As the UK desperately seeks growth, great emphasis is being put on innovation and design as an driver in the economy. Before taking the leap in to the world of design or expending time and energy actually creating a new design, it is wise to understand how to protect your efforts.
Here we have set out the basis process of registering a design right in the UK. Although you should understand certain aspects of the substantive law, there are also a number of practical aspects of the application procedure that it is helpful to be aware of.
The Application Process
The application itself is made on form DF2A, available online from the UK’s Intellectual Property Office (“IPO”). The applicant should print the form and, once completed with supporting documents, posted it to the IPO. Payment is required for each application, which can be made by cheque or credit/debit card.
Information to be Provided
The first section of the form is self-explanatory, although one matter should be highlighted. The application, including the designs and any exhibits/evidence in support, will be made publicly available. Care should be exercised in disclosing names and trade secrets. Should the applicant wish to maintain confidentiality he may so state with reasons at the time that the application is filed, or within 14 days of its posting.
Where the application is in respect of a material it is recommended that a sample be attached. Similarly, if the application is in respect of a colour, the illustration should show the exact colour. If colour is not intended to form part of the application or the application is in respect of part only of a visual representation, the applicant can disclaim against those aspects not forming part of the application.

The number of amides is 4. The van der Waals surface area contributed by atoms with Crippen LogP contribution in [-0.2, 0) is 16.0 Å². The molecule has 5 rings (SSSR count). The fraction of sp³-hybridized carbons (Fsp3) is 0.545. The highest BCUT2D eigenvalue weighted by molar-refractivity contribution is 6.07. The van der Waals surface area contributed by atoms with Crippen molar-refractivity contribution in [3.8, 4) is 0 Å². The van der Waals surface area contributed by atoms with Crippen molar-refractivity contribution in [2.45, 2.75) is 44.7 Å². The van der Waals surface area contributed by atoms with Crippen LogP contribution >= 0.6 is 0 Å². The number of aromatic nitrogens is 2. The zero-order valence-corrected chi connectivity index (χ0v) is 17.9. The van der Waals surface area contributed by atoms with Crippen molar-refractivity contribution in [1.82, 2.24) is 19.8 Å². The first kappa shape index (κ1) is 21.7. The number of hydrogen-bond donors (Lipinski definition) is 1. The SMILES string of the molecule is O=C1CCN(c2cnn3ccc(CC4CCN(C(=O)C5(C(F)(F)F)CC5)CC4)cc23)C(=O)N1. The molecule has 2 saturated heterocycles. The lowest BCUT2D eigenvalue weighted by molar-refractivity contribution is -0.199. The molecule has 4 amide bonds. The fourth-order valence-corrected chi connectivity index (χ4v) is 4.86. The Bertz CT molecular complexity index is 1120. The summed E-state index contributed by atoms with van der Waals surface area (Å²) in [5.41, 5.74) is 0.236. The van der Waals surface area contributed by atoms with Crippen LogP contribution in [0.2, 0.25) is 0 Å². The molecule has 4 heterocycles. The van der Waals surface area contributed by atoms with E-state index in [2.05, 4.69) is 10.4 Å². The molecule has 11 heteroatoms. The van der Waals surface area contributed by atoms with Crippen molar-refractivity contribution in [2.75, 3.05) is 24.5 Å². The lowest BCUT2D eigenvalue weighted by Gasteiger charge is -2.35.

Should the applicant have problems satisfying the ‘no doubt’ test, he may provide an illustration sample by other non-perishable method.
The Review Process
Once the application has been received, an acknowledgment will be sent to the applicant. The application will be reviewed by an examiner who will send a letter to the applicant informing him of the IPO’s findings – if the application is accepted the design will be published within three weeks.
If the application is not accepted, the letter will so state and may contain suggestions for remedying deficiencies. The applicant will then have ‘at least’ two months to persuade the examiner that his objections are unjustified, or to remedy the issue. The examiners can be contacted directly or the applicant can apply for a formal hearing with a Hearing Officer.
Should the design still not be accepted the applicant will receive a written statement of the IPO’s reasons. This decision can be appealed to the Registered Designs Appeal Tribunal at the High Court or the Court of Sessions in Scotland or the High Court in Northern Ireland.
Although it is possible to conduct the registration procedure yourself, we would always recommend seeking advice from an experienced professional. Rollingsons has experienced lawyers who can assist you with your application and guide you through the procedure. For more information please contact James Crichton via e-mail email@example.com or by telephone on 0207 611 4848.